A When you communicate the story successfully and when you entertain the audience. I make sure that when the audience leaves the theatre, something stays with them… not just ‘time-pass’ but something beyond that. Do you see yourself as an entertainer?
Entertainment is not just about going into a theatre and laughing your heart out. It means engagement—what we call navras, nine different ways of expression, all equally entertaining. Actually, we have a wrong definition of entertainment. People think entertainment lies in songs, dance and comedy. Sometimes, entertainment is in tears. Why do you remember Guru Dutt’s films? Why do you remember Gunga Jumna, Mughal-e-Azam, Padosan, Pakeezah and Guide?
Because irrespective of [whether] they were comedies or serious films, they have entertained you. When you came in with Salaam Bombay!, this was still a conventional industry. How did you make place for yourself? (Laughs) All of us have to make place [for ourselves] in this world. It’s a never-ending struggle.
Q Let us put it another way, how did you break the stereotype?
A I didn’t set out to do it consciously. I was only trying to establish myself as a versatile actor. I was fed up with clichéd offers. One day, I was forced to take a stand: ‘No, I am not going to do this anymore. I will make my own path.’ But I realised that that path wasn’t so easy; it was like walking on a thin edge.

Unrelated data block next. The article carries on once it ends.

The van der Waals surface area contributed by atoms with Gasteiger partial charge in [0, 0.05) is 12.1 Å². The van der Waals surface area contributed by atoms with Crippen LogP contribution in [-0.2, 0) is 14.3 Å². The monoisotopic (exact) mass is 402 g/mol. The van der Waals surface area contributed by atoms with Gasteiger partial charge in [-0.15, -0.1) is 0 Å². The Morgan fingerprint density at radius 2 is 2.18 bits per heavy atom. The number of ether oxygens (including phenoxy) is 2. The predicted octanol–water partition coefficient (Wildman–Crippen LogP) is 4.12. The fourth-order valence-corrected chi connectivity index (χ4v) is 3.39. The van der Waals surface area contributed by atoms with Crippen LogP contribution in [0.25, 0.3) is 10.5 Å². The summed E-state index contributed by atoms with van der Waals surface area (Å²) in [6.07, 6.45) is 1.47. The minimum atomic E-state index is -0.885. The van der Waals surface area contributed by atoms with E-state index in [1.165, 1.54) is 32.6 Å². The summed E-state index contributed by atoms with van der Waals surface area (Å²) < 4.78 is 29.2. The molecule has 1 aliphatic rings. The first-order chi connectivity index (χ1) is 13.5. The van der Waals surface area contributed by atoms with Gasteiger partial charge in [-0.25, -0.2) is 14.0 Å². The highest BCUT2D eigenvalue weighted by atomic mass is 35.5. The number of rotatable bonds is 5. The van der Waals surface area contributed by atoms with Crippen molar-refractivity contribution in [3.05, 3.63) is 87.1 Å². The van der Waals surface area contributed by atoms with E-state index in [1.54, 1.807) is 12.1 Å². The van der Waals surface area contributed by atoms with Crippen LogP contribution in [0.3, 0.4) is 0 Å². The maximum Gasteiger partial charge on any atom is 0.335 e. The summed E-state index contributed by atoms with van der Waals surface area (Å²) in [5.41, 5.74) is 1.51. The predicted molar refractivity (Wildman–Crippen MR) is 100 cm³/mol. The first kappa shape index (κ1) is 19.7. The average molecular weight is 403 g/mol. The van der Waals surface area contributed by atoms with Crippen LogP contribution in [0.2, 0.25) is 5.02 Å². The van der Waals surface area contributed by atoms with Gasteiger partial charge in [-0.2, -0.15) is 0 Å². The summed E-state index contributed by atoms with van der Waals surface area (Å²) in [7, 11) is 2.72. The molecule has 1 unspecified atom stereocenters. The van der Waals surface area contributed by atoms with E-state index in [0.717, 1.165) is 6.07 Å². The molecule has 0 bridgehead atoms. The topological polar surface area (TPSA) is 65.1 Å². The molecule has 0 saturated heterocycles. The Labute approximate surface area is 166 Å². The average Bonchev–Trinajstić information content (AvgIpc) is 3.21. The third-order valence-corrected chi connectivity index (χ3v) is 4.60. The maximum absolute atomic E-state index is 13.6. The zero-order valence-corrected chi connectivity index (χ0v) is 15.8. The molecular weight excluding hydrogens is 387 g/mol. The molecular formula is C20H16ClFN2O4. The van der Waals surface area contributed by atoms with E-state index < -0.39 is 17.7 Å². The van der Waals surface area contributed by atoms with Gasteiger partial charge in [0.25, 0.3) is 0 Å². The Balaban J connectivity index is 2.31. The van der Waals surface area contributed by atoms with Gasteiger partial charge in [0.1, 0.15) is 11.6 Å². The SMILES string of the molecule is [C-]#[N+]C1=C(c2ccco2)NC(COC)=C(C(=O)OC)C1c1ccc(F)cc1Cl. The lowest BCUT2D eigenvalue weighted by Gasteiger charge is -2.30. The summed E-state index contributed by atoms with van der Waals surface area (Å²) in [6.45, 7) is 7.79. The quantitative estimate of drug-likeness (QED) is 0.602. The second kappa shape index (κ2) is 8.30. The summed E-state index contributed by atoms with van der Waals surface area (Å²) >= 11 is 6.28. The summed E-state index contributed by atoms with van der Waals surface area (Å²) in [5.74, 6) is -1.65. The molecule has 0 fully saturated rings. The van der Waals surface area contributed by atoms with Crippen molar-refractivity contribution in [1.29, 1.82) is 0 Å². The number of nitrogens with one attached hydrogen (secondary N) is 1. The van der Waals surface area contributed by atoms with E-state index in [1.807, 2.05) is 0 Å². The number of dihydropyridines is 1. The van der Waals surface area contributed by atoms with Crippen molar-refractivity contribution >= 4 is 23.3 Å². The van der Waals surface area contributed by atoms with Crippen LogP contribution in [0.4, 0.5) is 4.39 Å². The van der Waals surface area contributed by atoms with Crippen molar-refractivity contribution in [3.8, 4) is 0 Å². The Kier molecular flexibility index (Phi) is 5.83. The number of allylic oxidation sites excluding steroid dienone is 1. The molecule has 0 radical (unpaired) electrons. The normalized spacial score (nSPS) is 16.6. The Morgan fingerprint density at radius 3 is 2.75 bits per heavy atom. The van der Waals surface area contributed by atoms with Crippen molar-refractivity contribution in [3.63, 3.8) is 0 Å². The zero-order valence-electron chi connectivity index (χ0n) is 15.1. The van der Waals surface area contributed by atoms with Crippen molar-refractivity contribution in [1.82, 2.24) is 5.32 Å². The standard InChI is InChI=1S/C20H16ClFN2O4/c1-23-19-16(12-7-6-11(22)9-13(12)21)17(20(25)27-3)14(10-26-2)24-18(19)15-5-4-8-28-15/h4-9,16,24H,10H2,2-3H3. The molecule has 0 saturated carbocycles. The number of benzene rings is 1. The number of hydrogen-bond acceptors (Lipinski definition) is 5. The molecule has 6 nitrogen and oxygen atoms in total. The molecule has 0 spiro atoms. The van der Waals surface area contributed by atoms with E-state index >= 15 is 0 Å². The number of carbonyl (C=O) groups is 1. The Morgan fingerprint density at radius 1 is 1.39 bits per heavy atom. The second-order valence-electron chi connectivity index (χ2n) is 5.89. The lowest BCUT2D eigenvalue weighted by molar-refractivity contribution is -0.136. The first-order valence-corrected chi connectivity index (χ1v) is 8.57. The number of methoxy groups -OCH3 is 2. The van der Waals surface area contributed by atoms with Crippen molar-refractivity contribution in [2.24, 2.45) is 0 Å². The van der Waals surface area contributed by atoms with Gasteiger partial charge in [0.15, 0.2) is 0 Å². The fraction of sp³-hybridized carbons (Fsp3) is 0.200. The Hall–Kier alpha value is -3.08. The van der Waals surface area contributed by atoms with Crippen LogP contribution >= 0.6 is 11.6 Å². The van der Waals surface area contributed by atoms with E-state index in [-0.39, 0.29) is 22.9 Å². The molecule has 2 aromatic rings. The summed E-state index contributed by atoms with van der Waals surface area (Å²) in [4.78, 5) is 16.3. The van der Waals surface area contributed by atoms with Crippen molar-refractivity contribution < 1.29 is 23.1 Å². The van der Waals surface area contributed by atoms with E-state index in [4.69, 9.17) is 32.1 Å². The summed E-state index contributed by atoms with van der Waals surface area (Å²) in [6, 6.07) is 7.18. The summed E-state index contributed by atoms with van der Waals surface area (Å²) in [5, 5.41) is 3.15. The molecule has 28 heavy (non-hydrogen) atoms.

In my mind, I was clear that I didn’t want to keep churning out film after film just to keep my life secure. Because I knew that would be quite boring. So for me, the fear of losing my job was not as big as the fear of getting bored with my work. I am always afraid that I will reach a point where I won’t enjoy acting anymore.
Q How did you overcome that fear?
A I kept looking for roles that forced me to evolve. The Namesake, Life of Pi, In Treatment (the HBO series), Paan Singh Tomar—at first, I thought I won’t be able to carry them off. But I took them as challenges. It’s all about confronting the fear of failure. Still, I am proud that I was making difficult choices rather than more secure ones. How much are you defined by your choices?